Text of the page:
The Shares trade on the NYSE Arca, providing investors with an efficient means to implement various investment strategies. The Shares are eligible for margin accounts and are backed by the assets of the Trust and the Trust does not hold or employ any derivative securities. Furthermore, the value of the Trust’s holdings are reported on the Trust’s website daily.







Minimal Credit Risk

. The Shares represent an interest in physical silver owned by the Trust (other than an amount held in unallocated form which is not sufficient to make up a whole bar of which is held temporarily to effect a creation or redemption of Shares). Physical silver of the Trust in the Custodian’s possession is not subject to borrowing arrangements with third parties. Other than the silver temporarily being held in an unallocated silver account with the Custodian, the physical silver of the Trust is not subject to counterparty or credit risks. See

“Risk Factors—Silver held in the Trust’s unallocated silver account and any Authorized Participant’s unallocated silver account is not segregated from the Custodian’s assets...”

This contrasts with most other financial products that gain exposure to silver through the use of derivatives that are subject to counterparty and credit risks.





Investing in the Shares does not insulate the investor from certain risks, including price volatility. See “Risk Factors.”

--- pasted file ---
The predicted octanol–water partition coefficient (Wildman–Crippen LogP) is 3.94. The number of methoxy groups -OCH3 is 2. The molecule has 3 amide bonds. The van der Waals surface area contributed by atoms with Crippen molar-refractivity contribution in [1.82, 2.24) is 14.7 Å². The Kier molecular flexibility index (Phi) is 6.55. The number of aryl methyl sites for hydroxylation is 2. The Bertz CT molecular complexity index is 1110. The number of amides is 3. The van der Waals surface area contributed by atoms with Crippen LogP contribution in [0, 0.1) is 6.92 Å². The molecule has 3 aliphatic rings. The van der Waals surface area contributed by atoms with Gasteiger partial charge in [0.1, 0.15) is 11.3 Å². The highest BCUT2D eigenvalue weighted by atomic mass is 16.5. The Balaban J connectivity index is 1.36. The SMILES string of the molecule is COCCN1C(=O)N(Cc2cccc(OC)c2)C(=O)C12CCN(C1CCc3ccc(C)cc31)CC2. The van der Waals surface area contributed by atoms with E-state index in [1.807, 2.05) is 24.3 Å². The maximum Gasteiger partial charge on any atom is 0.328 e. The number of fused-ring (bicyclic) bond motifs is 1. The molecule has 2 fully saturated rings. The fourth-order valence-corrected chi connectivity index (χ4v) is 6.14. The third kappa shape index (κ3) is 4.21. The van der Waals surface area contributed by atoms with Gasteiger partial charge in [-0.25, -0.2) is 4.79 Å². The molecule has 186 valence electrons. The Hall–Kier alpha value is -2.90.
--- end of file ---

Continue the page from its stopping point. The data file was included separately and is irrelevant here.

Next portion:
O


verview of the Silver


Industry





This section provides a brief introduction to the silver industry by looking at some of the key participants, detailing the primary sources of demand and supply and outlining the role of the “official” sector (i.e., central banks) in the market.





In this annual report, the term “ounces” refers to troy ounces.






Market Participants





The participants in the world silver market may be classified in the following sectors: the mining and producer sector, the banking sector, the official sector, the investment sector, and the manufacturing sector. A brief description of each follows.






Mining and Producer Sector





This group includes mining companies that specialize in silver and silver production, mining companies that produce silver as a by-product of other production (such as a copper or gold producer), scrap merchants and recyclers.






Banking Sector





Bullion banks provide a variety of services to the silver market and its participants, thereby facilitating interactions between other parties. Services provided by the bullion banking community include traditional banking products as well as mine financing, physical silver purchases and sales, hedging and risk management, inventory management for industrial users and consumers and silver leasing.








3










The Official Sector





There are no official statistics published by the International Monetary Fund, Bank of International Settlements, or national banks on silver holdings by national governments. The main reason for this is that silver is generally not recognized as a reserve asset. Consequently, there are very limited silver stocks held by governments. According to The Silver Institute World Silver Survey 2021, the identifiable silver bullion inventories are as follows: